Ocean wind farm seminar

The Rhode Island Saltwater Anglers Association (RISAA) will hold an ocean wind farm educational seminar on Monday, November 26, 7:00 p.m. at the West Warwick Elks, 60 Clyde Street, West Warwick. Non-members are welcome but are asked to make a $10 donation to the RISAA Scholarship Fund, RISAA members attend free.

Learn about recreational fishing’s interaction with wind farms to date, wind farms planned for off the cost of Massachusetts and Rhode Island and possible impacts of wind farms on habitat and fish. Research before, during and after construction will also be highlighted.

The scope of wind farm lease areas down the east coast will be reviewed as well. Presenters will include the three lease holders/developers off our shores… Deepwater Wind/Orsted, Bay State Wind/Orsted and the Vineyard Wind.

Optional dinner served by the Elks Lodge from 5:30 p.m. to 6:30 p.m. Visit www.risaa.org for information.

Where’s the bite?

Striped bass fishing continued to be strong along the southern coastal beaches with a lot of school bass being caught with an occasional keeper to mixed in.

“My brother-in-law Damon Hamilton of Charleston caught 38 school bass and one keeper in the surf this weekend,” Capt. Rick Bellavance said. “The bite from shore has been very good this fall.” This was pretty much the case with shore fishing, with a lot of small striped bass which are a lot of fun and bode well for the 2019 fishing season.

Tautog fishing continued to explode this week once turbid waters settled from all the high winds and storms. Dirty or sandy water irritates the gills of tautog (and other fish) and reduces the amount of time they move around, and/or they have difficulty seeing your bait.

“We had a few slower days after a blow, but then a few days later, it was lights out,” Capt. Frank Blount of the Frances Fleet said. “Few fish this week in the 10-pound range with many fish in the 7-9 pound range. Sunday’s trip did see the biggest fish of the week with a 10½-, 11- and 12-pounder caught.” Angler Rick Hittinger, 1st vice president of RISAA, said, “When the water cleared a bit last week, we did extremely well fishing off Newport.” Capt. Rick Bellavance of Priority Too Charters said, “Tautog fishing was slow last Saturday but much better when dirty water cleared.”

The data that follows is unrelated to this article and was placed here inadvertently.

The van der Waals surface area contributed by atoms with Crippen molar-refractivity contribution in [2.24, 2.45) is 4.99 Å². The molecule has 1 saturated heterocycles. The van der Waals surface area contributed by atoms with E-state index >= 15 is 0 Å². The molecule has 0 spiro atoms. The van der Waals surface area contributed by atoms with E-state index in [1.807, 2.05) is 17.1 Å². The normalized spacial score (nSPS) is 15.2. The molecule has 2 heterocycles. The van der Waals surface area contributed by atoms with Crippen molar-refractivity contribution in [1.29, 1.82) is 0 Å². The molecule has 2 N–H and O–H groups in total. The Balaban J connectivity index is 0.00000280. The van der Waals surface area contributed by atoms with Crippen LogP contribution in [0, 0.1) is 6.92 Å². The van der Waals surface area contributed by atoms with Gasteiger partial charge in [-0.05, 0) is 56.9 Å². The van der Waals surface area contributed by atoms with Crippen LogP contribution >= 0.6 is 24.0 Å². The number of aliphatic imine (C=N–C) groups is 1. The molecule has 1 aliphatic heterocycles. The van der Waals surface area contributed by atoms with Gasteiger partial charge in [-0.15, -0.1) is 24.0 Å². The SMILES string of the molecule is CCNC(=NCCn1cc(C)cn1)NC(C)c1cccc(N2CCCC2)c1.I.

Cod fishing is improving.

“Fishing was as good as it gets on the sea bass and cod boat,” Capt. Frank Blount said. “You did not go more than two minutes without getting a bite. Everyone left with easy limits of sea bass to well over five pounds.

“We had some quality cod in the mix with the biggest tipping the scales at 30 pounds!!! A few other fishing in the low teens as well. We have been saying it for weeks now, once the scup thinned out, the fishing was going to greatly improve.”

Captain Dave Monti has been fishing and shell fishing for over 40 years. He holds a captain’s master license and a charter fishing license. He is a RISAA board member, a member of the RI Party & Charter Boat Association and a member of the RI Marine Fisheries Council. Contact or forward fishing news and photos to Capt. Dave at dmontifish@verizon.net or visit his website at www.noflukefishing.com.